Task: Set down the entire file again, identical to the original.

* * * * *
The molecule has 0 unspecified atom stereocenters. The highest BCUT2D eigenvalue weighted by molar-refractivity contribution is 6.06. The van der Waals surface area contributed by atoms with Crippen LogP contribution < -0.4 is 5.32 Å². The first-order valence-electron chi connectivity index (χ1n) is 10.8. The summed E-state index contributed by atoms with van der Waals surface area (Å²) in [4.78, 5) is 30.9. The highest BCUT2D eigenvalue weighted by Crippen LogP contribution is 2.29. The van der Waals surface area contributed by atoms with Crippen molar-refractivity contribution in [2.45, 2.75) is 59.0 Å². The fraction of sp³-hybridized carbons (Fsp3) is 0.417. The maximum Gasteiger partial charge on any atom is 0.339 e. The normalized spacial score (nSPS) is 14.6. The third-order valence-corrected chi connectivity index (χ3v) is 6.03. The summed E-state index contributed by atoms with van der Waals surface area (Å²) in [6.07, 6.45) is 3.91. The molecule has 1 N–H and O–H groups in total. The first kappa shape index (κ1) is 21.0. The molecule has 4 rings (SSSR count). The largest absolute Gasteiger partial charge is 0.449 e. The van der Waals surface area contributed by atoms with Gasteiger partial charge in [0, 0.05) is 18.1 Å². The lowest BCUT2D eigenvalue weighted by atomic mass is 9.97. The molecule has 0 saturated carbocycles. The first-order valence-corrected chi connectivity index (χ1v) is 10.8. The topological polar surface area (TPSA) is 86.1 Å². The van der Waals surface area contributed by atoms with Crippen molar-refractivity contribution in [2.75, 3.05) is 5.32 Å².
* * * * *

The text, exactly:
The molecule has 0 unspecified atom stereocenters. The highest BCUT2D eigenvalue weighted by molar-refractivity contribution is 6.06. The van der Waals surface area contributed by atoms with Crippen LogP contribution < -0.4 is 5.32 Å². The first-order valence-electron chi connectivity index (χ1n) is 10.8. The summed E-state index contributed by atoms with van der Waals surface area (Å²) in [4.78, 5) is 30.9. The highest BCUT2D eigenvalue weighted by Crippen LogP contribution is 2.29. The van der Waals surface area contributed by atoms with Crippen molar-refractivity contribution in [2.45, 2.75) is 59.0 Å². The fraction of sp³-hybridized carbons (Fsp3) is 0.417. The maximum Gasteiger partial charge on any atom is 0.339 e. The normalized spacial score (nSPS) is 14.6. The third-order valence-corrected chi connectivity index (χ3v) is 6.03. The summed E-state index contributed by atoms with van der Waals surface area (Å²) in [6.07, 6.45) is 3.91. The molecule has 1 N–H and O–H groups in total. The first kappa shape index (κ1) is 21.0. The molecule has 4 rings (SSSR count). The largest absolute Gasteiger partial charge is 0.449 e. The van der Waals surface area contributed by atoms with Gasteiger partial charge in [0, 0.05) is 18.1 Å². The lowest BCUT2D eigenvalue weighted by atomic mass is 9.97. The molecule has 0 saturated carbocycles. The first-order valence-corrected chi connectivity index (χ1v) is 10.8. The topological polar surface area (TPSA) is 86.1 Å². The van der Waals surface area contributed by atoms with Crippen molar-refractivity contribution in [2.75, 3.05) is 5.32 Å².